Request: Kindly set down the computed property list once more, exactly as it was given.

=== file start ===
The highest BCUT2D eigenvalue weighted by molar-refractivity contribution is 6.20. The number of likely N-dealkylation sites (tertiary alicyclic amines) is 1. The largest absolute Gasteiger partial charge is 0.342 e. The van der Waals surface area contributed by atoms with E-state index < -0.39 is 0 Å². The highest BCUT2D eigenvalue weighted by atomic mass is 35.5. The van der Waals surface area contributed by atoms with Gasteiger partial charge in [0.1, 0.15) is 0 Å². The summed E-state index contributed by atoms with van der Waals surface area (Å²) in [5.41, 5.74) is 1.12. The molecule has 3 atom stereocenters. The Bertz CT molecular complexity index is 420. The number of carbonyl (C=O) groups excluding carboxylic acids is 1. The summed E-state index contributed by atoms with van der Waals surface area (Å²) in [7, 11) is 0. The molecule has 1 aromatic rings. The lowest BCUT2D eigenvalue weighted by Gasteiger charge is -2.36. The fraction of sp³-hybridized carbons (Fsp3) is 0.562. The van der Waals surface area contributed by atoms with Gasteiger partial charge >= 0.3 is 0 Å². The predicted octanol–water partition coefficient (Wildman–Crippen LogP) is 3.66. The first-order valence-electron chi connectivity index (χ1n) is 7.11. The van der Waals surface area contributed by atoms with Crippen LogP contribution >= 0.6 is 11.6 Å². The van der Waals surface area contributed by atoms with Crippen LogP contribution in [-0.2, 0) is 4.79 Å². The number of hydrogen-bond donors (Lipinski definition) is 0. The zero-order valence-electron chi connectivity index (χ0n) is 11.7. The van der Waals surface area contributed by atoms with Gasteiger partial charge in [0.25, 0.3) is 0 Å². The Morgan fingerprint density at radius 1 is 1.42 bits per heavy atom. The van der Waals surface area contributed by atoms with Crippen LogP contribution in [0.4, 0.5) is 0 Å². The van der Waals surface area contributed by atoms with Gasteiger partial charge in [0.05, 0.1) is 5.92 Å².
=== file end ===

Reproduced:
The highest BCUT2D eigenvalue weighted by molar-refractivity contribution is 6.20. The number of likely N-dealkylation sites (tertiary alicyclic amines) is 1. The largest absolute Gasteiger partial charge is 0.342 e. The van der Waals surface area contributed by atoms with E-state index < -0.39 is 0 Å². The highest BCUT2D eigenvalue weighted by atomic mass is 35.5. The van der Waals surface area contributed by atoms with Gasteiger partial charge in [0.1, 0.15) is 0 Å². The summed E-state index contributed by atoms with van der Waals surface area (Å²) in [5.41, 5.74) is 1.12. The molecule has 3 atom stereocenters. The Bertz CT molecular complexity index is 420. The number of carbonyl (C=O) groups excluding carboxylic acids is 1. The summed E-state index contributed by atoms with van der Waals surface area (Å²) in [7, 11) is 0. The molecule has 1 aromatic rings. The lowest BCUT2D eigenvalue weighted by Gasteiger charge is -2.36. The fraction of sp³-hybridized carbons (Fsp3) is 0.562. The van der Waals surface area contributed by atoms with Gasteiger partial charge >= 0.3 is 0 Å². The predicted octanol–water partition coefficient (Wildman–Crippen LogP) is 3.66. The first-order valence-electron chi connectivity index (χ1n) is 7.11. The van der Waals surface area contributed by atoms with Crippen LogP contribution >= 0.6 is 11.6 Å². The van der Waals surface area contributed by atoms with Crippen LogP contribution in [-0.2, 0) is 4.79 Å². The number of hydrogen-bond donors (Lipinski definition) is 0. The zero-order valence-electron chi connectivity index (χ0n) is 11.7. The van der Waals surface area contributed by atoms with Gasteiger partial charge in [0.25, 0.3) is 0 Å². The Morgan fingerprint density at radius 1 is 1.42 bits per heavy atom. The van der Waals surface area contributed by atoms with Crippen LogP contribution in [0.4, 0.5) is 0 Å². The van der Waals surface area contributed by atoms with Gasteiger partial charge in [0.05, 0.1) is 5.92 Å².